Neutropenia related to sertraline treatment: a case report
Rukiye Ay
Article No: 12   Article Type :  Case Report
Sertraline is a selective serotonin reuptake inhibitor (SSRI) with antidepressant and anxiolytic properties. Hematological adverse effects related to sertraline are rare. Drug-induced neutropenia is a rare but fatal condition. Patients may present with non-specific symptoms like fever, shivering, sore throat, or muscle and joint pain. Even though the condition is hard to diagnose, an early detection is essential. In this article, we present a male patient with neutropenia related to sertraline treatment.
Keywords : Antidepressant, neutropenia, obsessive compulsive disorder, sertraline
Dusunen Adam : The Journal of Psychiatry and Neurological Sciences : 2018;31:316-319
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Sertraline is an serotonine reuptake inhibitor (SSRI) antidepressant with antidepressant and anxiolytic properties. It is indicated in the treatment of several psychiatric disorders such as major depressive disorder, obsessive-compulsive disorder (OCD), and post-traumatic stress disorder (1). Sertraline causes a highly selective and potent serotonin reuptake inhibition and has a minimal effect on the reuptake of noradrenaline and dopamine. Sertraline is a preferred antidepressant due to its low adverse effect profile. The most common adverse effects are nausea, headache, dry mouth, diarrhea, insomnia, and dizziness (2). Hematological adverse effects related to sertraline are rare.

In this article, we present a male patient with neutropenia related to sertraline treatment.


We report a 45-year-old male patient who had been under follow-up due to OCD for nine years. A complete blood count was performed by the department where the patient was admitted with complaints of a sore throat, muscle pain, and fatigue. As the white blood cell (WBC) was 1260/mm3 and neutrophil count was 150/mm3, the patient was referred to the outpatient department of psychiatry. The anamnesis revealed that the patient had been using sertraline (150mg/day) for eight months and he was in remission. According to his medical history, he had used antidepressants like fluvoxamine, paroxetine, and clomipramine and he had to discontinue these drugs because of adverse effects such as fatigue, constipation, and dry mouth but he had not suffered from neutropenia during these treatments. There was no physical disorder, tobacco and alcohol consumption, nor any other legal or illegal drugs in his medical history except sertraline. The dose of sertraline was reduced to 50mg/day and the patient was referred to the hematology department, where physical and laboratory examinations did not detect any physical disorder, liver damage, infection, or blood dyscrasia that might have caused the condition. As the only drug used was sertraline, we concluded that it was the causal factor. The score on the Naranjo adverse drug reaction probability scale for our case was 5 points, indicating a probable association between neutropenia and sertraline treatment. In order not to interrupt a high-dose treatment suddenly, we decided to drop the dose first to 50mg/day and to discontinue it completely if neutropenia were to persist. A blood analysis carried out on the 3rd day after dose reduction found a WBC of 2230/mm3 and a neutrophil count of 350/mm3; the analysis on the 8th day resulted in a WBC of 7780/mm3 and a neutrophil count of 5190/mm3. As the neutrophil level was increased and continued within normal levels in spite of the continuation of the sertraline treatment with a dose of 50mg/day, we did not recommend the discontinuation of the drug. Given that the patient had no fever, we also did not initiate antibiotic therapy. The patient continued to use sertraline with a dose of 50mg/day in the last month and he is still in remission with no detected neutropenia in the blood examinations.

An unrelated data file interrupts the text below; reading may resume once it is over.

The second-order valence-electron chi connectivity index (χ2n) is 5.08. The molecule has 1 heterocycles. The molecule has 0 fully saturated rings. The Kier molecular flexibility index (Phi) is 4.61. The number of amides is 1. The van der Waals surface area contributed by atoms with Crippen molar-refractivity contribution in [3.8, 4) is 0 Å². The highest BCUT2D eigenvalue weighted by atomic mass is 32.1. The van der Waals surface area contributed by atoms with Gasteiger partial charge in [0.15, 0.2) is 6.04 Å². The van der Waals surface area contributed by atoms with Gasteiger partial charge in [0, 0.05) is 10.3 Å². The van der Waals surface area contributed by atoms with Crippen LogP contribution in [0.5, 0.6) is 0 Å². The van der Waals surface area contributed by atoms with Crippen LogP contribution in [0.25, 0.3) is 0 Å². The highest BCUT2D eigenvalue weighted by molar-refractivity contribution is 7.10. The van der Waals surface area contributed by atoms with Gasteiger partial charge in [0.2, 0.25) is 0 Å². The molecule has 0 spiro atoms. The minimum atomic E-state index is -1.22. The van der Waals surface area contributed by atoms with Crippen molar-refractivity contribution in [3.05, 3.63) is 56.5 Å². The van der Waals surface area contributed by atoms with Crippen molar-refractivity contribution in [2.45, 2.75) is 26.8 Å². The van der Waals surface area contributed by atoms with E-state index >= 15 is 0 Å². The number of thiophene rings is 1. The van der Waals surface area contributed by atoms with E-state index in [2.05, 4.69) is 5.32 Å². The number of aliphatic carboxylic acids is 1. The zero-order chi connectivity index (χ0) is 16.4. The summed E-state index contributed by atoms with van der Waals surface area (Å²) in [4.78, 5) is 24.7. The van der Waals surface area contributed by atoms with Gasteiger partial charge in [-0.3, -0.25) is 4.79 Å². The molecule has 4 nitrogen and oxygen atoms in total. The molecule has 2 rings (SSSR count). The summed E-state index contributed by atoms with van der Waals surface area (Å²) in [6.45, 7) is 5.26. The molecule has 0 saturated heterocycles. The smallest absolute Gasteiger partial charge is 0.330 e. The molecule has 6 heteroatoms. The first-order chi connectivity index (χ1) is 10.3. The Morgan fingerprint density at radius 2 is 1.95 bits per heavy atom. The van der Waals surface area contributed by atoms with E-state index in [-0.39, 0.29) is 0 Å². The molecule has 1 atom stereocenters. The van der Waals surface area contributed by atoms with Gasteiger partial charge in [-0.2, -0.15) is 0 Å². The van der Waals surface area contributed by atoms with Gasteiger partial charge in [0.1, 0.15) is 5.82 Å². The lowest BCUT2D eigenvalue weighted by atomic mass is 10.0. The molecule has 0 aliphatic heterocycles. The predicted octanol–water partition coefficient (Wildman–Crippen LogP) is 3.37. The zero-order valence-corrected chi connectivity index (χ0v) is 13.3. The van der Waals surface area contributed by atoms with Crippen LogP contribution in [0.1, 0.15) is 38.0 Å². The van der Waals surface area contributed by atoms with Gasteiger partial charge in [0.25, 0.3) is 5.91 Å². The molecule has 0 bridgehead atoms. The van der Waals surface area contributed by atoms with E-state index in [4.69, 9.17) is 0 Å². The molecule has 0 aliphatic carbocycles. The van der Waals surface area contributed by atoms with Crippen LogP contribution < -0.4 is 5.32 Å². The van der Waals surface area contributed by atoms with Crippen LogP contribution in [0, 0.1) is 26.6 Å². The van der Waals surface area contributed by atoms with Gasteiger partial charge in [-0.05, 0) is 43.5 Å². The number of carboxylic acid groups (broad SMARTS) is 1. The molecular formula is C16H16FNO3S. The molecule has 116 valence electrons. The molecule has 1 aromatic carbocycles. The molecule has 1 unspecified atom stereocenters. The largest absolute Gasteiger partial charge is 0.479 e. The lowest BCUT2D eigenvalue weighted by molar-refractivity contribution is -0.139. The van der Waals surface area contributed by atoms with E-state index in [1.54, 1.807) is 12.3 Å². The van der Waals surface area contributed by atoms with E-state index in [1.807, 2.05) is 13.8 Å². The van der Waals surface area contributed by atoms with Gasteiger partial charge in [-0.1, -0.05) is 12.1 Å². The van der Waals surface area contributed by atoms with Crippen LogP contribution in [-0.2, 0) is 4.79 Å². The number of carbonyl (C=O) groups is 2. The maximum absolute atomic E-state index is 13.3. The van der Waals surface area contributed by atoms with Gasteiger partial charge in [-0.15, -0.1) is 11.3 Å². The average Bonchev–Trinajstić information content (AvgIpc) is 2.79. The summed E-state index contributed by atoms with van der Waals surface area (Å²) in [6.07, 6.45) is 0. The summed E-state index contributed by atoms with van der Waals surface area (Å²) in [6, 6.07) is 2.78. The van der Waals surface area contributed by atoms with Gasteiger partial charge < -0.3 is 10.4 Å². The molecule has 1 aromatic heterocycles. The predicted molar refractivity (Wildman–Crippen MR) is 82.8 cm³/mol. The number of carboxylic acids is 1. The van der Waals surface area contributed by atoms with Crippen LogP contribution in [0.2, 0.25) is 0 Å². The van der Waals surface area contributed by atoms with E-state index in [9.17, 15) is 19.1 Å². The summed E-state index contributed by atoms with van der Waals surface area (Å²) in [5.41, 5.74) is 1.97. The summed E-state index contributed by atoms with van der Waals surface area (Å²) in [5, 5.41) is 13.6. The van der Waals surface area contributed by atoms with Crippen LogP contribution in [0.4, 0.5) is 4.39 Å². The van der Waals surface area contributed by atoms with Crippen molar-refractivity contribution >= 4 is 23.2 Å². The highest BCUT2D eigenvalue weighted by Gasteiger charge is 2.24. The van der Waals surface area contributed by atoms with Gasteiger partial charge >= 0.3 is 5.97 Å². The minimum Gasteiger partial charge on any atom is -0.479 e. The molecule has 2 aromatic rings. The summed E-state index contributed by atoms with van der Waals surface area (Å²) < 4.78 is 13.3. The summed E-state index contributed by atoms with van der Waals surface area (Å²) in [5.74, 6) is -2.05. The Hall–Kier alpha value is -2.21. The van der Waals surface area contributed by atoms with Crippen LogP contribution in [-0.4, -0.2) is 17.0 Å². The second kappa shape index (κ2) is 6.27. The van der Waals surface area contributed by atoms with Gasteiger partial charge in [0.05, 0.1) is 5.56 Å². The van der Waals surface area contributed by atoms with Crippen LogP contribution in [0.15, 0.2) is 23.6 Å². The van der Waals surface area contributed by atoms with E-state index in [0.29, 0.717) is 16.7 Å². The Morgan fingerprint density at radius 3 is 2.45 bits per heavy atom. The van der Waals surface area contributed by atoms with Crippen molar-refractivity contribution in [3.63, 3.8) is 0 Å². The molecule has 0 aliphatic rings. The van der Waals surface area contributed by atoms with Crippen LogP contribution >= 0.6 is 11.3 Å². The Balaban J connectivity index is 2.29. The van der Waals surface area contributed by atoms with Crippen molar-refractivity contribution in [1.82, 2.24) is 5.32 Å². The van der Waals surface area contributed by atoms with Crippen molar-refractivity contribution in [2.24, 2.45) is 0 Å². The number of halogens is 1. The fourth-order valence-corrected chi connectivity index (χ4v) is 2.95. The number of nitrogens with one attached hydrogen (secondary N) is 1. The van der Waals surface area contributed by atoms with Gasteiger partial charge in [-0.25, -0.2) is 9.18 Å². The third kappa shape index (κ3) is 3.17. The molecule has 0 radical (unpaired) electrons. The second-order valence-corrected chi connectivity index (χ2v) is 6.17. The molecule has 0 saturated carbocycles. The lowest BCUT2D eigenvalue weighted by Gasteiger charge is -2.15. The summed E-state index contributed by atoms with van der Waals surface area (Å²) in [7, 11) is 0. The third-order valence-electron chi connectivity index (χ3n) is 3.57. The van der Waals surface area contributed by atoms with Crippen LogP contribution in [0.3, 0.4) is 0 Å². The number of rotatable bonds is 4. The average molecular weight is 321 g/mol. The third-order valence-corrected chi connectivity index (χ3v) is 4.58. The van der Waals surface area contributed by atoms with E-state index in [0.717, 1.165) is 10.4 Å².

Neutropenia is defined as a neutrophil count of less than 500/mm3 or a drop from an initial count of less than 1000/mm3 to less than 500/mm3 within 24-48 hours (3). Neutropenia is a condition commonly encountered during the use of chemotherapeutic agents. Drug-induced neutropenia is rarely fatal except in chemotherapy. The prevalence in the population is 2.4-15.4%. It develops within weeks to months after the initial administration of the drug and the mortality rate is approximately 5.0% (4).

Drugs that most commonly cause neutropenia are mesalamine, ticlopidine, prednisone, methimazole, sulfasalazine, clozapine, carbamazepine, chlorpromazine, and mirtazapine (5).

Although certain SSRI antidepressants (fluoxetine, paroxetine, and sertraline) are selected in clinical use as they cause fewer side effects, neutropenia cases are nevertheless reported also during the use of these agents.